BackgroundEagle Lake is an oxbow lake northwest of Vicksburg. A short geology explanation: When a river flows through a wide alluvial valley (a geologic depression filled with riverine-deposited sediment), the river usually meanders, meaning it develops into tightly curved S-shaped channels. Often the channel almost curves back on itself. Over time, some of the curves are breached and the river rushes through the new opening to flow through the lower part of the S. The former bend of the river is abandoned, forming an oxbow lake. Eagle Lake, Lake Chicot, and Lake Washington are examples of oxbow lakes. These lakes become valuable habitat for fish and numerous bird species. Gradually (over hundreds of years) the lakes fill with organic debris and silt. The Mississippi valley between Cape Girardeau and the delta in the Gulf of Mexico shows evidence of hundreds of changes in these meanders as well as buried former channels throughout the alluvial valley (Fisk, 1944).
|Eagle Lake, Mississippi. Map from ESRI ArcGIS online based on US Geological Survey topographic maps.|
Some Sights near Town
|Mt. Zion Church, near Laney Camp Road, Mississippi. Hasselblad, 50mm Distagon lens.|
|Lightning-struck tree at Mt. Zion Church, near Laney Camp Road, Mississippi.|
Panatomic-X film from a Hasselblad 501CM camera (tripod-mounted).
Beaches and forest
|Beach near Tara Wildlife Center with non-native rock in the foreground.|
Access like this to the river is relatively rare. Many visitors to the region are surprised that normally they can only see the river from high towns, like Vicksburg or Natchez, or from an occasional commercial loading facility. The reason is the placement of the flood-control levees. The main stem levees of the Mississippi River extend from Cape Girardeau in Missouri to the mouth of the river at the Gulf of Mexico. The levees are usually built some distance from the low water river channel, sometimes as much as one or two miles away (see Figure 1). The low terrain between the main channel and the levees is usually forested and subject to inundation whenever there is a high water event. The purpose of the forest is to provide friction to reduce the velocity of the water during high water. In effect, the forest helps protect the levees by preventing high currents from washing directly against the flanks of the earthen structures.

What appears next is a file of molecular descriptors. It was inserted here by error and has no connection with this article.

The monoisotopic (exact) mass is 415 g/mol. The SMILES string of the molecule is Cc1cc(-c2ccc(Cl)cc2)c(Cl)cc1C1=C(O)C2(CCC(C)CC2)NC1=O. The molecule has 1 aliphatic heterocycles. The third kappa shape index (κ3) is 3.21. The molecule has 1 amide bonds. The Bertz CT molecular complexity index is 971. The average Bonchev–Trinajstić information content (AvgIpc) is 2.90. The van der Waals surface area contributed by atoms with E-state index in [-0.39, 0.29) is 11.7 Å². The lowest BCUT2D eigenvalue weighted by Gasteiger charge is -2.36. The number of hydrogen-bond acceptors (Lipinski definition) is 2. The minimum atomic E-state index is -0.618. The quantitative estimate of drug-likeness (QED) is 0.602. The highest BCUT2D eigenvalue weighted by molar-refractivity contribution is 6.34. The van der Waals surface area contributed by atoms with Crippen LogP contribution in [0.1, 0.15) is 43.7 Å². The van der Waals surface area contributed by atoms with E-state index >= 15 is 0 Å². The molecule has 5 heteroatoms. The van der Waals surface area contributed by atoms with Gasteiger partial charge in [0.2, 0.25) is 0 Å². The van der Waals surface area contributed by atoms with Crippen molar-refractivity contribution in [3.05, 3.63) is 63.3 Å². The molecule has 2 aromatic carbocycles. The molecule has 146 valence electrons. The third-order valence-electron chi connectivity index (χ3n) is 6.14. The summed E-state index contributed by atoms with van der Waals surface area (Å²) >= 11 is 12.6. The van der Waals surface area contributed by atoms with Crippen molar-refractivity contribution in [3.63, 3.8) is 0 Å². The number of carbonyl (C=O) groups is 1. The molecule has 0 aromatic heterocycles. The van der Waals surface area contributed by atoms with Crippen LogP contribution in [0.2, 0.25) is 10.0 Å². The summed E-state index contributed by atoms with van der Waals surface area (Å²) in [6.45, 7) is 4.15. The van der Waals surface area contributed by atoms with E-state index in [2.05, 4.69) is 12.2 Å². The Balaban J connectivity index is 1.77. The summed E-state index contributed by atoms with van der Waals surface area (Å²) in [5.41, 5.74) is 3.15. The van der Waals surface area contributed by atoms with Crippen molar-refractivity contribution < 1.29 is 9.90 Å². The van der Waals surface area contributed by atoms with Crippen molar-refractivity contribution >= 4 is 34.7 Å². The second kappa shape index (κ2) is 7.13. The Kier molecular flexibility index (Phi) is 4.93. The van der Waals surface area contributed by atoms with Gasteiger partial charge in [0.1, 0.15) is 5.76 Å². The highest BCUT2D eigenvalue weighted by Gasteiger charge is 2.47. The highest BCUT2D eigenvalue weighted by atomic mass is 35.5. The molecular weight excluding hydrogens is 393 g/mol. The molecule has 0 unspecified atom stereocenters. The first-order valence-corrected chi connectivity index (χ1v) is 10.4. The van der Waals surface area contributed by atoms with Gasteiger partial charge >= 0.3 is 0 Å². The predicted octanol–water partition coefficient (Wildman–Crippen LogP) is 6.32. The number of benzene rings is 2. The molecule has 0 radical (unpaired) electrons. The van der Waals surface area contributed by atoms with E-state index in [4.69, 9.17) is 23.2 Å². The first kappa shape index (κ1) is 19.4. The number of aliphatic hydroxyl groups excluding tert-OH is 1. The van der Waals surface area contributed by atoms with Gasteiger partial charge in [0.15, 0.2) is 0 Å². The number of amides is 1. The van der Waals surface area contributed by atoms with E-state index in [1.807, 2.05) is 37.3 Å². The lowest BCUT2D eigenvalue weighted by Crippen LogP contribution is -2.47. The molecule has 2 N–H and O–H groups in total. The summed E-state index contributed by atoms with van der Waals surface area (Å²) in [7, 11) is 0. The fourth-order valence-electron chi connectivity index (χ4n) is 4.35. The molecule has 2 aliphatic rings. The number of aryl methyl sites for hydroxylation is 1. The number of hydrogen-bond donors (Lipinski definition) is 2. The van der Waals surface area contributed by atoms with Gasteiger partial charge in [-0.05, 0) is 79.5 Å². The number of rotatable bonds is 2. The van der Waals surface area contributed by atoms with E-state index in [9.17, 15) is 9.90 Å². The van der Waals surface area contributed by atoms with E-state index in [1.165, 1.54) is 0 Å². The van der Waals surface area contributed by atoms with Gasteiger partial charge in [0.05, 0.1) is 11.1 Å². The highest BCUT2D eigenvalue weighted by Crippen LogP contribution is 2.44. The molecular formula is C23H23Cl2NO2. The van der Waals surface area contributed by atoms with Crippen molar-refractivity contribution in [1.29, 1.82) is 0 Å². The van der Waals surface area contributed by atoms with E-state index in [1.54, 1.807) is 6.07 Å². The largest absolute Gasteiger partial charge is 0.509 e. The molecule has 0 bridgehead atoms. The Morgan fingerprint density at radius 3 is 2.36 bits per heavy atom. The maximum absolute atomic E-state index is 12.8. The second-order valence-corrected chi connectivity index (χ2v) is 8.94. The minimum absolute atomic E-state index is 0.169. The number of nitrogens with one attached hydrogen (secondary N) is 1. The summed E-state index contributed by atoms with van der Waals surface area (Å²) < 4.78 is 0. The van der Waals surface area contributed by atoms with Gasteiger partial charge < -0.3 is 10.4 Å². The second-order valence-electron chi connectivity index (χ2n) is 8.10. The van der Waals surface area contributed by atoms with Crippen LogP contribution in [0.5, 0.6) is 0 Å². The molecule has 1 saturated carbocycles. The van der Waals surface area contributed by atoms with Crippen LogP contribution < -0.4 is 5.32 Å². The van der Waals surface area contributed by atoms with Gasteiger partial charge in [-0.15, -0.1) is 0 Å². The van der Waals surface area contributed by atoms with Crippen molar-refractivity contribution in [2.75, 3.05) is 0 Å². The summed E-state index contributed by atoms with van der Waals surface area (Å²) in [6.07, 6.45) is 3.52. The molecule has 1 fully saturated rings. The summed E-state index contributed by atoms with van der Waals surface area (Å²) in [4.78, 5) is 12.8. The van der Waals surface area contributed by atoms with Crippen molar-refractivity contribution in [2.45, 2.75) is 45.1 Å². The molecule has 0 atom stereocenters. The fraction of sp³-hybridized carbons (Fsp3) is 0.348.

|Example of pond and vegetation found in hardwood bottomland.|
ReferencesClark, J.R., and Benforado, J. (Eds.), 1980. Wetlands of Bottomland Hardwood Forests: Proceedings of a Workshop on Bottomland Hardwood Forest Wetlands of the Southeastern United States. Developments in Agricultural and Managed-Forest Ecology, 11, Elsevier Science, Amsterdam, 401p.
Fisk, H.N., 1944. Geological investigation of the alluvial valley of the lower Mississippi River. U.S. Department of the Army, Mississippi River Commission, 78p. Online: http://lmvmapping.erdc.usace.army.mil/index.htm Accessed Sep. 13, 2018.